Figure of a Scattering Network
Representation of a scattering network. Each filter is described by its path. Every blue arrow describes an output at a particular filter. The m describes the number of iterative applications of the scattering transform. L is the branching factor in the network also known as the number of angles for the filter.

To give a better understanding of how the Scattering transform looks at different stages of the network I show the outputs of different layers of a 2-layer Scattering Network applied on the image of a cat. Layer 0 is just the application of a low-pass filter that removes all high-frequency waves from the image. It just makes the image a bit more blurry. Layer 1 shows 16 different outputs after the first application of a filter. The reason why there are 16 outputs is because in this setting we have 8 different angles and 2 different sizes of outputs. Layer 2 shows 64 different outputs after the second application of all filters. If we look carefully at the outputs of layer 1 and 2 we see that the difference is only marginal and not worth the computational cost or the space in memory. Therefore we used one layer Scattering Networks in most of our experiments.

An image of a cat at different stages of a 2 layer Scattering Network.

A scattering network alone is probably pretty useless for detection purposes because it requires handcrafted features that are known to be worse than very simple CNNs. We, therefore, want to combine the theoretical guarantees of the scattering transform with the flexibility of Neural Networks to get the best of both worlds. These combinations are called hybrid networks in the context of this paper.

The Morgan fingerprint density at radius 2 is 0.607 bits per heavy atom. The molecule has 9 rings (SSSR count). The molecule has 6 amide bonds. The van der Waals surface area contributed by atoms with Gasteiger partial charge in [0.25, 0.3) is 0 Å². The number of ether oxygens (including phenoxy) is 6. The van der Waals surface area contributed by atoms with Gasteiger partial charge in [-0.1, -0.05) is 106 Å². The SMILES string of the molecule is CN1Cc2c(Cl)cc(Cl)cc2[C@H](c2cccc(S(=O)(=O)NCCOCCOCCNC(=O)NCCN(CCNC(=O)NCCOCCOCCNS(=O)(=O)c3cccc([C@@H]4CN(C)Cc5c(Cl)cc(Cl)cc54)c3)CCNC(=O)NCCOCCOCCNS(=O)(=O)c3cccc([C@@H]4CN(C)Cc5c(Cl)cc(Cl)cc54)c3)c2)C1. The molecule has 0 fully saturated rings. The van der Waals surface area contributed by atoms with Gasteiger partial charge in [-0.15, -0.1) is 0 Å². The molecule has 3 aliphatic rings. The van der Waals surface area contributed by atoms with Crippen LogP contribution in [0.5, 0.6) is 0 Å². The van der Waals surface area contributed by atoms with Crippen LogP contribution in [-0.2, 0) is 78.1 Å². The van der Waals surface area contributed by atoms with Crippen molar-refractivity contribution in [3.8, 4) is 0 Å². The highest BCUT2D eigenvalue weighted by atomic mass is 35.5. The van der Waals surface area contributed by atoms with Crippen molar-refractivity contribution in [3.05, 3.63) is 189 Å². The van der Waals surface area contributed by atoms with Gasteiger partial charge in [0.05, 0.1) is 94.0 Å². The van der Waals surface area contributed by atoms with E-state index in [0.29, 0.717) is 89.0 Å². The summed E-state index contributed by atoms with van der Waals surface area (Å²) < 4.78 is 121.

3. Experiments

In our first experiment, we tested the combination of scattering and conventional neural networks in two ways. First, we combine the networks sequentially, i.e. every image has to first pass the scattering network, the output of which is the input for the rest of the network. Since the scattering network fulfills the same functionality as the early layers of a CNN we just remove some of them. For the object detection network, we chose the Single Shot Multibox Detector (SSD) since it is a fairly simple but fast detector. A visualization of the sequential scattering architecture can be found here:

Sequential Scattering SSD

The second idea was to combine the networks in parallel, i.e. just merge the filters of the two networks at different stages of the pipeline as shown in the ‘Parallel Scattering SSD’ figure. This was intended to make sure that robust features exist at every step of the training but also have the flexibility of the learning filters.

Parallel Scattering SSD